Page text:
I spent the weekend in Cincinnati watching my beloved Reds lose two of three to the St. Louis Cardinals. (We’re still six games up so need to worry. Yet.) More importantly, I got to see my childhood (and adulthood) idol Barry Larkin’s number 11 retired. Having fulfilled my lifelong dream of traveling to Cooperstown to see Barry inducted into the Hall of Fame in July, the number retirement was the cherry on top of my proverbial baseball sundae. On Saturday, all was right with the world. Larkin’s number was retired. The Reds won. It was a beautiful day. Life couldn’t have been better.
And then Sunday happened. The Cardinals reversed the score and thumped the Reds 8-2. After a day full of highlights on Saturday, the lone highlight of Sunday’s game (other than Yadier Molina going 0/5) was when Xavier Paul pinch-hit in the 7th. Ryan Hanigan had just hit a routine groundball to short and as I was writing down the 6-3 in my scorecard the PA announcer casually introduced Paul. There was a scattering of applause and then I heard something from my youth.
“Bone, bone, bone, bone…bone…bone!”
It couldn’t be. I turned to my friend Rick and he just nodded. The song continued:
“So tell me whatcha going to do, where there ain’t nowhere to run…”
Xavier Paul’s walk-up music was Bone, Thugs, and Harmony’s 1996 #1 smash hit “Tha Crossroads.” Every major league player has a song they play over the public address system when they come up to bat. Most players pick songs that get them excited. Something loud. Something with a beat. Something current and popular. Some players pick something that is lyrically significant to them. Something that reflects their religion or where they are from. Some players even pick something to lighten the mood. Ken Griffey Jr. used to walk up to this song from the 1988 Eddie Murphy movie Coming to America. (Adam Dunn batted after Griffey in the lost decade of the 2000s and would walk up to Night Ranger’s “Sister Christian.” The 1-2 punch of “Let Your Soul Glo” and “Sister Christian” was tough to beat.) My all-time favorite at-bat song was for former Reds third baseman Aaron Boone., who walked up to POD’s “Boom.” I didn’t like the song. I didn’t like the band. But the lyrics, “Here comes the BOOM!” got me excited every single time Boone came up to bat. Boone was more likely to hit a pop up to short than a home run but somehow that song made me believe that something awesome was about to happen.
Today’s Reds run the gamut. Brandon Phillips has a different song for every at bat. He starts with 2 Chainz (SJCPL will have his album, Based on a TRU story, soon) and then follows it up with (in order) songs by French Montana, Young Jeezy, and Kanye before finishing his day with another 2 Chainz song. Future Rookie of the Year winner Todd Frazier walks up to “Fly Me to the Moon” by Frank Sinatra because he, like Sinatra, is from New Jersey. Ryan Ludwick, the believed-to-be-washed-up leftfielder who instead has delivered an unbelievable 25 home runs and 71 RBIs, honors the late, great MCA by walking up to “Brass Monkey” by the Beastie Boys.
But Xavier Paul’s choice made my day. It’s not that I like the song. I’m neutral on it. It’s just that it was so unbelievably unexpected. I hadn’t heard the song since, well, 1996 and hearing it again – on a hot, summer day where the Reds were on their way to giving up a season high 17 hits – was oddly invigorating. Rick and I spent the next two innings discussing what makes a great at-bat song and what our favorites were and what we would choose. It’s tough because so many of my favorite artists (Michael Penn, Crowded House, Josh Ritter, The Band) don’t necessarily have a song that fits the criteria.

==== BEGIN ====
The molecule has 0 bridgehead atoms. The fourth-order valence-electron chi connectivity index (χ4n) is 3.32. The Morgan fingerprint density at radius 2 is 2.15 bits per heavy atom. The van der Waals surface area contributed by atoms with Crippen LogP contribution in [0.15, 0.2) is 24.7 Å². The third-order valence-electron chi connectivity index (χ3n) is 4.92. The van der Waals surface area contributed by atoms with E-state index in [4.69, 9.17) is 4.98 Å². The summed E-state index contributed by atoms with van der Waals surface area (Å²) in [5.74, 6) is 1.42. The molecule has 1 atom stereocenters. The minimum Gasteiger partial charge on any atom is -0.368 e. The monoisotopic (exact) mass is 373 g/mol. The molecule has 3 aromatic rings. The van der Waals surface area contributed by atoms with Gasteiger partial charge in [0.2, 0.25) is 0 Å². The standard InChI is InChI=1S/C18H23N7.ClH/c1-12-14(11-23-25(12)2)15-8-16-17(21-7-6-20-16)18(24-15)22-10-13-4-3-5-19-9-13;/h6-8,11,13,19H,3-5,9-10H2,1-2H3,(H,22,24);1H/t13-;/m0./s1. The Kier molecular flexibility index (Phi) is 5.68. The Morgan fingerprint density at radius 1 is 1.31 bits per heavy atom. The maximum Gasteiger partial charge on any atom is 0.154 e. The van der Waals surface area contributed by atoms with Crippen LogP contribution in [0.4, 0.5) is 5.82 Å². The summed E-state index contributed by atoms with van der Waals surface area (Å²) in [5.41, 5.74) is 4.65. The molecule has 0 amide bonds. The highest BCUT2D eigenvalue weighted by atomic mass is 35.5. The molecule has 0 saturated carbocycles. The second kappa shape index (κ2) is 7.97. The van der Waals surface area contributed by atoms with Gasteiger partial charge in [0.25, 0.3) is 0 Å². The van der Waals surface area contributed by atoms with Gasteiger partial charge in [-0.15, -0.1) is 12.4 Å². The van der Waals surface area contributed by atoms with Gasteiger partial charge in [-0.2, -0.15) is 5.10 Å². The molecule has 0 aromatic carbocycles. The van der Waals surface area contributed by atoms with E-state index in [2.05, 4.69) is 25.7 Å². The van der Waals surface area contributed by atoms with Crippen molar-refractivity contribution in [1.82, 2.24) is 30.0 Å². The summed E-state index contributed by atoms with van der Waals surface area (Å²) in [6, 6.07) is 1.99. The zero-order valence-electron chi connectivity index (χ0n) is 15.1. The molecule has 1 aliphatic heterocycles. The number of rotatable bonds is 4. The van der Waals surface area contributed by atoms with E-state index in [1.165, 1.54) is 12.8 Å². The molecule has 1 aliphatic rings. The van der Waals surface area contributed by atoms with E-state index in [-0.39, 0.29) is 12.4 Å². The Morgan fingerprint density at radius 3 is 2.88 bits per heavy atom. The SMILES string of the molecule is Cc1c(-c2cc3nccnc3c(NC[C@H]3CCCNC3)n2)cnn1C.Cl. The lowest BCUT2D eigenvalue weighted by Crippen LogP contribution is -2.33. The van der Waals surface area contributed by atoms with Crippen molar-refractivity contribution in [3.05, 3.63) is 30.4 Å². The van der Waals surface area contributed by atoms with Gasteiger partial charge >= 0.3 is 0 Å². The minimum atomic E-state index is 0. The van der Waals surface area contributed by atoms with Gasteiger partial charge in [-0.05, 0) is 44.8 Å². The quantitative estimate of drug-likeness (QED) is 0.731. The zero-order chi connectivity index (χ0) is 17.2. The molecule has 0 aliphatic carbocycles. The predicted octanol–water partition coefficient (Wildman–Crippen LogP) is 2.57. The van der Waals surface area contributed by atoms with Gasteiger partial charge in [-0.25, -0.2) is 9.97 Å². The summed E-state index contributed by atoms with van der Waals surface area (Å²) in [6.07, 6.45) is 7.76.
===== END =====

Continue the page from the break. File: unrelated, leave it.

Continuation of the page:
So, without any further ado (and there’s been a lot of ado), here are my Top Five At-Bat Walk Up songs. As always, click on any of the links provided to check on the availability of the CDs at the world’s greatest library:
I can still remember where I was when I first heard “The Fly” in October of 1991 and it’s been my favorite U2 song ever since.
There are probably four or five songs on each of Wilco’s eight studio albums that I could use for my at-bat music. Right now I would pick “Dawned on Me” from their most recent album The Whole Love, but ask me tomorrow and it will probably be something else. Maybe “I Can’t Stand It” or “I’m Always In Love” fromSummerteeth. Or just about anything from Being There. Or “I’m the Man Who Loves You” from Yankee Hotel Foxtrot. Or…
And because I know you were wondering, if I was a closer coming in to finish off the 9th inning I would eschew the normal testosterone filled rock anthems and walk out to the brilliant “I Am Trying To Break Your Heart” from YHF just to mess with the opposing batters. Just the thought of hearing Glenn Kotchke’s opening drum beat reverberate throughout the Great American Ballpark sends chills down my spine.
“Born to Run” is not my favorite Bruce song. It might not even be in the Top Ten. And it almost feels cliché to pick it for an at-bat song. It’s like it’s too perfect. Too toe-tapping. Too pulse-racing. Bruce himself said that when he wrote “Born to Run” he was trying to write the greatest American rock and roll song. But then you hear it and all you want to do is grab a bat and step into the batter’s box.
My car stereo has a special reserve volume knob for Elvis Costello. It is scientifically impossible to hear this song and not (a) sing along at the top of your lungs and (b) not play air drums on your driving wheel and (c) when it’s over, play it again. Plus, it has a nice message for the kids.
Didn’t see that one coming, did you? I am a Huey apologist. My formative years were spent in my bedroom memorizing the backs of baseball cards and listening to Huey. Nothing would be more fitting than to walk up to the plate with Huey’s magnum opus blasting from the speakers in the Great American Ballpark. Oh. And I’m a total square, so that fits.
Those are my picks. Yours?